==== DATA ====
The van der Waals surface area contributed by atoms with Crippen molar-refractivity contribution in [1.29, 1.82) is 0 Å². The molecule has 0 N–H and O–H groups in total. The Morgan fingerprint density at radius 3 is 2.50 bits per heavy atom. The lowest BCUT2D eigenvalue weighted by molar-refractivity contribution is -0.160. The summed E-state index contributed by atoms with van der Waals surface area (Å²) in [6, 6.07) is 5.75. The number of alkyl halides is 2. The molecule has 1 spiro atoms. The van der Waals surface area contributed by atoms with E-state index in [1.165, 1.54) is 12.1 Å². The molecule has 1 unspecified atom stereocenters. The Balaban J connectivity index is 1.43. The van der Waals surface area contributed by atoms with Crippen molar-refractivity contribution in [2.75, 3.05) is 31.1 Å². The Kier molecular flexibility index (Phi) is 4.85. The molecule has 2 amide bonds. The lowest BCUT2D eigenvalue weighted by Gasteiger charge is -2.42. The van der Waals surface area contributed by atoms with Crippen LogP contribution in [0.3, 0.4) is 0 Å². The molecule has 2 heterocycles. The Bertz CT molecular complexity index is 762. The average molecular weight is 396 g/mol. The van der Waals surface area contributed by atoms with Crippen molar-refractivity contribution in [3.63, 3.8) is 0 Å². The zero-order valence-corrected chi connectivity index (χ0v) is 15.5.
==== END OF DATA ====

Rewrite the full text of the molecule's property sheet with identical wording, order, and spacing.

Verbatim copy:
The van der Waals surface area contributed by atoms with Crippen molar-refractivity contribution in [1.29, 1.82) is 0 Å². The molecule has 0 N–H and O–H groups in total. The Morgan fingerprint density at radius 3 is 2.50 bits per heavy atom. The lowest BCUT2D eigenvalue weighted by molar-refractivity contribution is -0.160. The summed E-state index contributed by atoms with van der Waals surface area (Å²) in [6, 6.07) is 5.75. The number of alkyl halides is 2. The molecule has 1 spiro atoms. The van der Waals surface area contributed by atoms with E-state index in [1.165, 1.54) is 12.1 Å². The molecule has 1 unspecified atom stereocenters. The Balaban J connectivity index is 1.43. The van der Waals surface area contributed by atoms with Crippen molar-refractivity contribution in [2.75, 3.05) is 31.1 Å². The Kier molecular flexibility index (Phi) is 4.85. The molecule has 2 amide bonds. The lowest BCUT2D eigenvalue weighted by Gasteiger charge is -2.42. The van der Waals surface area contributed by atoms with Crippen LogP contribution in [0.3, 0.4) is 0 Å². The molecule has 2 heterocycles. The Bertz CT molecular complexity index is 762. The average molecular weight is 396 g/mol. The van der Waals surface area contributed by atoms with Crippen molar-refractivity contribution in [3.63, 3.8) is 0 Å². The zero-order valence-corrected chi connectivity index (χ0v) is 15.5.